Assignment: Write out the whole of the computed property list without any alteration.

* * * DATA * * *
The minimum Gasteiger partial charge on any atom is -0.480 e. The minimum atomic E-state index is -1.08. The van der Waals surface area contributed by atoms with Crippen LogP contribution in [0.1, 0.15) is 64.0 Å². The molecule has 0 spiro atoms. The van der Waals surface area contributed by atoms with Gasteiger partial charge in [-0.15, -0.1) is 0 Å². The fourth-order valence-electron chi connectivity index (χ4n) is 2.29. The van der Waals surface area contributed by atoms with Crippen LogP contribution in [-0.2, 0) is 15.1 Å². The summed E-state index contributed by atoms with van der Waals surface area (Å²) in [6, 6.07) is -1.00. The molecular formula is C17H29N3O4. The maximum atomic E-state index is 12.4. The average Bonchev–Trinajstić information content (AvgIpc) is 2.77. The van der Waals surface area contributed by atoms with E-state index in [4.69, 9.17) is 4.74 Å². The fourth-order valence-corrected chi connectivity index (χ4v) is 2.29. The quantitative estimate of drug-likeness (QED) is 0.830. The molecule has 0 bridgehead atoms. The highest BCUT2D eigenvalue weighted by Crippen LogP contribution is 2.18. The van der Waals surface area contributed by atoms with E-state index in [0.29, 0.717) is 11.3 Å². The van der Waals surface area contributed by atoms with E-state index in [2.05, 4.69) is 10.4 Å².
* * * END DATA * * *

The minimum Gasteiger partial charge on any atom is -0.480 e. The minimum atomic E-state index is -1.08. The van der Waals surface area contributed by atoms with Crippen LogP contribution in [0.1, 0.15) is 64.0 Å². The molecule has 0 spiro atoms. The van der Waals surface area contributed by atoms with Gasteiger partial charge in [-0.15, -0.1) is 0 Å². The fourth-order valence-electron chi connectivity index (χ4n) is 2.29. The van der Waals surface area contributed by atoms with Crippen LogP contribution in [-0.2, 0) is 15.1 Å². The summed E-state index contributed by atoms with van der Waals surface area (Å²) in [6, 6.07) is -1.00. The molecular formula is C17H29N3O4. The maximum atomic E-state index is 12.4. The average Bonchev–Trinajstić information content (AvgIpc) is 2.77. The van der Waals surface area contributed by atoms with E-state index in [4.69, 9.17) is 4.74 Å². The fourth-order valence-corrected chi connectivity index (χ4v) is 2.29. The quantitative estimate of drug-likeness (QED) is 0.830. The molecule has 0 bridgehead atoms. The highest BCUT2D eigenvalue weighted by Crippen LogP contribution is 2.18. The van der Waals surface area contributed by atoms with E-state index in [0.29, 0.717) is 11.3 Å². The van der Waals surface area contributed by atoms with E-state index in [2.05, 4.69) is 10.4 Å².